As anyone aware of the effects of various radioactive materials will atest, it should not be presumed that contamination would not be an issue for wells of such distance. In the immediate sense there is almost no risk of such, but in the long-term, the quantitative build up beneath the surface of these volatile compounds will ultimately lead to a hazardous qualitative change in the water supplies.
Academic research andwell-respected universities are also continuing to present contradictory reportsas companies press ahead with plans to frack, the University of Pittsburgh states, “No proof of groundwater contamination in Pennsylvania from hydrofracking doesn’t guarantee the water’s clean.”
The insight comes from the fact that Pennsylvania is one of 2 US states that “doesn’t require monitoring for water quality in individual well supplies” –this in addition to the unknown mixture to be found in the ‘secret recipe’. It has been stressed that further research is required before any kind of confirmation of zero-contamination.
The thirst for capital
The British Geological Survey, a government report, revealed an estimation of 1,300 trillion cubic feet of shale gas in the north of England alone – double that previously estimated. Upon this discovery, the Energy Minister went on to describe shale gas, rather timely, as “an exciting new energy resource”.
The estimation see’s an extractable figure comparable to almost 450 years of current gas usage in Britain. At the same time, around half of Britain’s gas is imported, so it is easy to see why the proposal has made it past the first hurdle.
Public reaction to all this news however is somewhat less excitable than the politicians and corporations. Private energy corporations will prosper from this investment into fracking and will turn over much greater quantities of gas than are presently extractable from the North Sea. In so doing it will be these corporations who prosper at the expense of the public. Gas prices for the public will not plummet, only the price the corporations are paying for it before they sell it on to us!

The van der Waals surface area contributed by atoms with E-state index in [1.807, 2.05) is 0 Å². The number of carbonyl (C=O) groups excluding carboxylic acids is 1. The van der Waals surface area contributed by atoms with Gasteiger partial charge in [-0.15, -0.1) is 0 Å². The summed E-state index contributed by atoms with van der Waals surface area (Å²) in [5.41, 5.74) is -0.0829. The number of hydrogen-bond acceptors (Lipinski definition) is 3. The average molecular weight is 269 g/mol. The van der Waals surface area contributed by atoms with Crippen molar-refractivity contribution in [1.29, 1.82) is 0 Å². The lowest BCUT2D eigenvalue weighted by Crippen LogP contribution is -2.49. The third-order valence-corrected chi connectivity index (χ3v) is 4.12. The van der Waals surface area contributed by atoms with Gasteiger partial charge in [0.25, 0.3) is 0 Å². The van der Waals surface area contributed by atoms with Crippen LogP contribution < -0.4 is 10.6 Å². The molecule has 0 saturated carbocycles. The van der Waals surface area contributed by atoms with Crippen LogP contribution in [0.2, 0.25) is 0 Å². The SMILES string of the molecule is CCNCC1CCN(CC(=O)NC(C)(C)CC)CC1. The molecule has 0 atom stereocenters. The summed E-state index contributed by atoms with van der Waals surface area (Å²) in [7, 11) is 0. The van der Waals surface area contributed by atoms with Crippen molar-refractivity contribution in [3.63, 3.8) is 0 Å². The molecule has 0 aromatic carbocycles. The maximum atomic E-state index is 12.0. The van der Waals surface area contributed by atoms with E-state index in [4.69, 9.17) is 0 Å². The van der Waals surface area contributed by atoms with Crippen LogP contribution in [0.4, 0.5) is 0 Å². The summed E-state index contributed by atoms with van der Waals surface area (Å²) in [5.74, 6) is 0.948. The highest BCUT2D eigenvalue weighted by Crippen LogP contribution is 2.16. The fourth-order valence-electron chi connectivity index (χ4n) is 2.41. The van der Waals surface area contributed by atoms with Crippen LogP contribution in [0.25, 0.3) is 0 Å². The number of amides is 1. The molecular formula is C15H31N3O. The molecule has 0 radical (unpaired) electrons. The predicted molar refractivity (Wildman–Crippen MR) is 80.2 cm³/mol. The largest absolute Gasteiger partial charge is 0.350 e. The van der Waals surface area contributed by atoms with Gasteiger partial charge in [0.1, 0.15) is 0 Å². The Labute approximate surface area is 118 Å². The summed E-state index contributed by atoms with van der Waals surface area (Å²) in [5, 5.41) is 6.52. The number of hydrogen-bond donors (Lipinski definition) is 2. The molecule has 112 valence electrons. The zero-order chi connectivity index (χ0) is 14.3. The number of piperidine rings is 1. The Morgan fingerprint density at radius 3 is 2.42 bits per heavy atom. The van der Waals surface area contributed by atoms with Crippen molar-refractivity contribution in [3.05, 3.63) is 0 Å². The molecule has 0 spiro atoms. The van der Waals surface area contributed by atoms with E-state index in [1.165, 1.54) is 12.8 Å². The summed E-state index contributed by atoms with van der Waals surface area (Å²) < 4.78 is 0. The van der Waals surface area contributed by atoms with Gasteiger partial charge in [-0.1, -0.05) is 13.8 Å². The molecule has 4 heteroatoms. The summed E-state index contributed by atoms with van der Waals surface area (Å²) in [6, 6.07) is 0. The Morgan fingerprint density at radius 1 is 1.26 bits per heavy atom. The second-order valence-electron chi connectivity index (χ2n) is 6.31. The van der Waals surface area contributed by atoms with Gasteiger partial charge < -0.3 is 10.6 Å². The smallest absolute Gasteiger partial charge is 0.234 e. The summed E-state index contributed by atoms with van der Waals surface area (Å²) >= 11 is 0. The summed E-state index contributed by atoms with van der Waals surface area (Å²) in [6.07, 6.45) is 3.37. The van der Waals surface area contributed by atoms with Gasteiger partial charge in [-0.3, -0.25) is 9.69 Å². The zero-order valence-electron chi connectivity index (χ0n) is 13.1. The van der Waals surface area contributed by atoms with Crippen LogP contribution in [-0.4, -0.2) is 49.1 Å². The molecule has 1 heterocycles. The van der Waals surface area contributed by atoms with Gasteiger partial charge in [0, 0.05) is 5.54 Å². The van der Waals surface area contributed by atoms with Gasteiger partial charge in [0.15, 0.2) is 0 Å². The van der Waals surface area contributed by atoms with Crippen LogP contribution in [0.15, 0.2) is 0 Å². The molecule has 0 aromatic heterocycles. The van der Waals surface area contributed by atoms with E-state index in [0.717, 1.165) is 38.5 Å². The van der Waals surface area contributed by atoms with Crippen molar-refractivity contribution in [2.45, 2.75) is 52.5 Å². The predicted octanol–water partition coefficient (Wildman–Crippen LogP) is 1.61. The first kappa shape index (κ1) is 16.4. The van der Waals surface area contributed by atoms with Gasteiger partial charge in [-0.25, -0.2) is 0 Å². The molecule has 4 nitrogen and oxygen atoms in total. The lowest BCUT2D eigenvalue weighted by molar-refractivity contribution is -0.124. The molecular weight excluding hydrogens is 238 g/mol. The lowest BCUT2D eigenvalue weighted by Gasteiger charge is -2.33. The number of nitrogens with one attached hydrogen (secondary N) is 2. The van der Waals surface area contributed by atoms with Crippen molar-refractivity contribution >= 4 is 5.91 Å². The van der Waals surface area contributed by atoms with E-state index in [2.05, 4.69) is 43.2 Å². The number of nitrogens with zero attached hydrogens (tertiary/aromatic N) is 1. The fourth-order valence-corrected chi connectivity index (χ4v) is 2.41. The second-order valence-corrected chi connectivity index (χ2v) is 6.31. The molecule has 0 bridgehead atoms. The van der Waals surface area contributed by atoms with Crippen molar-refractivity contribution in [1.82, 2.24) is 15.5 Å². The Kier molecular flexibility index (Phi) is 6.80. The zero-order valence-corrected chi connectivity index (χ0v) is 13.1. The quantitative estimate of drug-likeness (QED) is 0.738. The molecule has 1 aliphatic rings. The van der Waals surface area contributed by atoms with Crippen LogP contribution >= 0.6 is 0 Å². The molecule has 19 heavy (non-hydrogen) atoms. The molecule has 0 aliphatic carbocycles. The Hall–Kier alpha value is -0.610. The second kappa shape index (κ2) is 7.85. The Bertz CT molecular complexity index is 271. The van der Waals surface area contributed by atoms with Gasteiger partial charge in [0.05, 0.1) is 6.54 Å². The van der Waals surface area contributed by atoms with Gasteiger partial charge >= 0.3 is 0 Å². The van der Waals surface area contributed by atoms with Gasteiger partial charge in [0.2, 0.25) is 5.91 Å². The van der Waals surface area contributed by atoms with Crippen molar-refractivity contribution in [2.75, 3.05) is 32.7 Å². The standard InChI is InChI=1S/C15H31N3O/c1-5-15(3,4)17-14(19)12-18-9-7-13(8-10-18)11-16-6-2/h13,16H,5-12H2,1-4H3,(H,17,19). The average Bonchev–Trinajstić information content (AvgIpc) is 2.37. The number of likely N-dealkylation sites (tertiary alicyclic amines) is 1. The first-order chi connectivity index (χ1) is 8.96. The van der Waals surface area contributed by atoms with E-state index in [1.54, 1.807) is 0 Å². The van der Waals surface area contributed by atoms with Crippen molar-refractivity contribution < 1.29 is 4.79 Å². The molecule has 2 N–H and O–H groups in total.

In typical fashion the media has not been deaf to the overtures of the industry, beginning to harp on about how the supply of natural gas in the North Sea is running out, doing so in such a way as to make one think that society itself will come to an end. But as it stands, the North Sea has not drained its last drop, nor is it the only source of energy for Britain. Besides importing resources from lands far greater enriched than our own, alternative and renewable energy production is still a far more valid option. Hydrogen power is labelled “too expensive”, although putting it into mass-production would of course bring down the price. Nuclear energy is significantly more stable and secure than fracking, but is denied in fullest due to its controversial nature, even though it makes up 1/6 of the energy in Britain.
Capitalism and the environment
Evidentially, capitalism will manipulate science to obtain the results it wishes to declare, before distributing the newfound ‘truth’ via it’s faithful ally, the corporate media. The data published in accordance with Marcellus shale is an outright diversion from the overall picture and overall impact of hydraulic fracturing.
Not only will capitalism manipulate and utilise science; it will outright deny and stoop to any level to discredit any science that stands in the way of searching out avenues of profitable investment. Ignorance to global warming, pollution, contamination and nuclear fallout brings humanity to its knees and the planet ever closer to its demise. The scientist, alike every other worker, has long been alienated from his work and transformed into a mere pawn of monopoly capitalism in its drive towards domination and exploitation.
Environmental damage is no concern, nor is the welfare of all humanity for imperialism. Whichever method makes the most profit is carried forward, regardless of any poisoning of water supplies, or the hazardous presence of chemicals such as mercury, uranium and radium and the significant danger this could all pose to the public.
Without an end to capitalism, we will never see an end to the inhumane savagery and environmental destruction that troubles our planet. No amount of reasoning is possible with monopoly capitalism, for its incentive is singular – maximum profit. Without meeting this demand, there is no negotiation, and since the exploitation of the earth brings about the most profitable resource – energy – we will never see an end to this parasitic mechanism until the control of these industries are put into the hands of the workers.